legislature more power, for example.
  • After the Prussians defeated the French, however,
    the Second Empire fell.

Nationalism and Reform in Europe
  • The multinational state of Austria had been able
    to frustrate the attempts of its ethnic groups
    for independence.
  • After 1848 and 1849, the Hapsburg rulers restored
    centralized, autocratic government.

Nationalism and Reform in Europe
  • However, the Prussian victory over Austria forced
    Austria to make concessions to the strongly
    nationalistic Hungarians.
  • The result was the Compromise of 1867.
  • It created the dual Austria-Hungary monarchy.
  • Each component had its own constitution,
    legislature, bureaucracy, and capital Vienna for
    Austria and Budapest for Hungary.

Nationalism and Reform in Europe
  • Holding the two states together was a single
    monarch (Francis Joseph), a common army, foreign
    policy, and a shared financial system.
  • Domestically, Hungary had become an independent
  • Other states were not happy with the compromise.

Nationalism and Reform in Europe
  • At the beginning of the nineteenth century,
    Russia was a highly rural, autocratic state with
    a divine-right monarch with absolute power.
  • In 1856, however, Russia was defeated in the
    Crimean War.
  • Even conservatives knew that Russia was falling
    behind western Europe and needed to modernize.

Nationalism and Reform in Europe
  • Czar Alexander II made reforms.
  • On March 3, 1861, he freed the serfs with an
    emancipation edict.
  • Peasants could now own property and marry as they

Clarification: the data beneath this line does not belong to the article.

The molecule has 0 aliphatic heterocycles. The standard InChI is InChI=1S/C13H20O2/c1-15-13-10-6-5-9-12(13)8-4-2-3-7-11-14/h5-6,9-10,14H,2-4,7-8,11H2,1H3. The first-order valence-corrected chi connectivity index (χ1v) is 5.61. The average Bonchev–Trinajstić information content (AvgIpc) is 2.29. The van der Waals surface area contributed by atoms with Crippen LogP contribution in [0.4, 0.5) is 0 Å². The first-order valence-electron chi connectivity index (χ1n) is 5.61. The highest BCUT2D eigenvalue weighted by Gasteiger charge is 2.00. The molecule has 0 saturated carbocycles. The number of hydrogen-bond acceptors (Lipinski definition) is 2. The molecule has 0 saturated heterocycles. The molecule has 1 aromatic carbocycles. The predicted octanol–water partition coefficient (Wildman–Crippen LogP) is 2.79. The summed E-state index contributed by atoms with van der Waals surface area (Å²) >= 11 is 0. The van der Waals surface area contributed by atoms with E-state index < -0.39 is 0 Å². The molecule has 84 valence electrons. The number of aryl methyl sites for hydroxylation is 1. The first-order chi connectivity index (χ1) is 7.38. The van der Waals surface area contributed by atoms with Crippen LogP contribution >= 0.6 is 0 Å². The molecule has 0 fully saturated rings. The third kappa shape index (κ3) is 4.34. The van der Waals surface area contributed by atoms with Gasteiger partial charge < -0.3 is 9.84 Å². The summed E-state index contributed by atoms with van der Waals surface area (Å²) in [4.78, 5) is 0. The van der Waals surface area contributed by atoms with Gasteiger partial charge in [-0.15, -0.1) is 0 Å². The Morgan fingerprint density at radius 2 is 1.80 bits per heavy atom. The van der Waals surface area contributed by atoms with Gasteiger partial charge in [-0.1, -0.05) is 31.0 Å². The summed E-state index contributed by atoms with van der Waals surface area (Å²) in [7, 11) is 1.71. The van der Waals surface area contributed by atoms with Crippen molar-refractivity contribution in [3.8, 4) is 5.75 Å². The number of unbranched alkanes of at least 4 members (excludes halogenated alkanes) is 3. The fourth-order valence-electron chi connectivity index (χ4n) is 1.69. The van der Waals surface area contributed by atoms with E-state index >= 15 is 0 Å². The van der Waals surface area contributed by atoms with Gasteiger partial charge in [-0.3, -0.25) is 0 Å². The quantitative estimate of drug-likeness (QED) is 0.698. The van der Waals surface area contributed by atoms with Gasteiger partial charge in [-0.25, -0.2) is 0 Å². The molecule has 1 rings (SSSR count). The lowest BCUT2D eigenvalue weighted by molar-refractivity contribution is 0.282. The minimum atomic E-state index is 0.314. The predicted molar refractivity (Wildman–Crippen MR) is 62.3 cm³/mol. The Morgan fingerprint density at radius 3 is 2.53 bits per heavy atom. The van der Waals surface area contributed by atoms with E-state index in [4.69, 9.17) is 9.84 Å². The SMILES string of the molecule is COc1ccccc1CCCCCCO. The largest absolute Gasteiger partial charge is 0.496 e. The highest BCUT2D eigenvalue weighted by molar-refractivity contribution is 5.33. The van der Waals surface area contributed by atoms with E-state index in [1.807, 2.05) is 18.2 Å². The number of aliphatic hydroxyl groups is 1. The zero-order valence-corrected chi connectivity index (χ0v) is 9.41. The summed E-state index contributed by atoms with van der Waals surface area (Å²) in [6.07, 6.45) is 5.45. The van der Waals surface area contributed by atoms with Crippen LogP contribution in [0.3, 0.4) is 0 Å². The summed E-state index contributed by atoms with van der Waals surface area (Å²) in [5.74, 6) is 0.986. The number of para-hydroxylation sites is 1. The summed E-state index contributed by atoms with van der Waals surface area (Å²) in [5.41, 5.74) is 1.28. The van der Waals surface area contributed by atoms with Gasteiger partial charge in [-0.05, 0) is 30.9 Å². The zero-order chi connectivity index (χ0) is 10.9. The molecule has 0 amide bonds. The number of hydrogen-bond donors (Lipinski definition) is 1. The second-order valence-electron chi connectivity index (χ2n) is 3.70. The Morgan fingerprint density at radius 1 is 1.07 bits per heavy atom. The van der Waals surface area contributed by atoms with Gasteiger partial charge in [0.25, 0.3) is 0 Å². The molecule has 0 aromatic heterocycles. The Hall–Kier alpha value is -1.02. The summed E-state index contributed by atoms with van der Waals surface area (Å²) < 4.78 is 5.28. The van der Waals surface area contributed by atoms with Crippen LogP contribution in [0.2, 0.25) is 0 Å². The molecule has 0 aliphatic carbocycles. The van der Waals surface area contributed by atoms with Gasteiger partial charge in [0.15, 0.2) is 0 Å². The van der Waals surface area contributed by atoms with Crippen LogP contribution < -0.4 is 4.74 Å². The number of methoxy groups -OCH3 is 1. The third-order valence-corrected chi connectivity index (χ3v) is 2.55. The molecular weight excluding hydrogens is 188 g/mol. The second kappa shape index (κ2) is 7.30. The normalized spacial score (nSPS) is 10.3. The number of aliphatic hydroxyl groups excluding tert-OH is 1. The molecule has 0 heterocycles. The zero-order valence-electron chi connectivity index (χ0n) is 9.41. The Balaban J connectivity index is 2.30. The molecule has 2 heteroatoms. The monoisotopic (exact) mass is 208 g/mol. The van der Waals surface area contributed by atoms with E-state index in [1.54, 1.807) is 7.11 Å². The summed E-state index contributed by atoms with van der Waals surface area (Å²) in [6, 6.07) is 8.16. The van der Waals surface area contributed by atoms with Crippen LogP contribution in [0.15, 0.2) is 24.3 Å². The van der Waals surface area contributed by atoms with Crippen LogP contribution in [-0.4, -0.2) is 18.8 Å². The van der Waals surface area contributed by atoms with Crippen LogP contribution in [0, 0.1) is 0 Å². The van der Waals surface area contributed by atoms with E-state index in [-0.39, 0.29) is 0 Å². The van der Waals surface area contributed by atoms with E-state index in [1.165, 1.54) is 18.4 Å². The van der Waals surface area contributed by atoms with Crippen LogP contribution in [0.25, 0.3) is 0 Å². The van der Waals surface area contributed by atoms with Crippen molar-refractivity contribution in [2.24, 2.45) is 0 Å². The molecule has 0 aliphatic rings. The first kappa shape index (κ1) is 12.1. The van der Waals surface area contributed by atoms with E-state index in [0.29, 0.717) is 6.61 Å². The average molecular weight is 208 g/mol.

• The government bought land from the landlords and
    provided it to the peasants.

Czar Alexander II
Nationalism and Reform in Europe
  • Landowners often kept the best land for
    themselves, however, and the new system was not
    helpful to peasants.
  • Emancipation had led to an unhappy, land-starved
    peasantry following old ways of farming.

Nationalism and Reform in Europe
  • A group of radicals assassinated Alexander II in
  • His son and successor turned against reform and
    returned to the old methods of
    repressionsoldiers, secret police, censorship,
    and the like.

Nationalism in the United States
  • The U.S. Constitution had committed the country
    to both nationalism and liberalism.
  • Unity was not easy to achieve, however.
  • From the beginning, Federalists and Republicans
    fought bitterly over the division of powers
    between the federal and state levels in the new

Nationalism in the United States
  • The Federalists wanted a strong central
    government, the Republicans wanted strong state
  • With the War of 1812 against the British, a
    surge of national feeling covered up these
  • The election of Andrew Jackson opened a new,
    more democratic era of American politics.
  • The right to vote was extended to all adult white
    males, regardless of property.

Nationalism in the United States
  • By the mid-nineteenth century, the issue of
    American unity was threatened by slavery.
  • The Souths economy was based on growing cotton
    using slave labor, and the South was determined
    to keep the status quo.
  • Abolitionism, a movement to end slavery, arose in
    the North and challenged the South.

Nationalism in the United States
  • In 1858 Abraham Lincoln had said that this
    government cannot endure permanently half slave
    and half free.
  • He was elected president in 1860.
  • A month later South Carolina voted to secede
    (withdraw) from the United States.
  • Six more southern states did the same, setting up
    the rival Confederate States of America.
  • War broke out between North and South.

Abraham Lincoln
Nationalism in the United States
  • The American Civil War (1861 to 1865) was bloody.
    Over 600,000 soldiers died.
  • The Union wore down the Confederacy.
  • In 1863, President Lincoln issued the
    Emancipation Proclamation, freeing the slaves.

The Emergence of a Canadian Nation
  • The Treaty of Paris of 1763 passed Canada from
    France to the British.
  • Most of the Canadian people did not want to be
    under British control so rebellions began
    against the government.
  • John Macdonald was a strong voice for
    self-government and aided in Canadas

The Emergence of a Canadian Nation
  • In 1867, Parliament passed the British North
    American Act, which established Canada as a
    nation with its own constitution.
  • John Macdonald was Canadas first Prime Minister.

  • End of Section 3!!!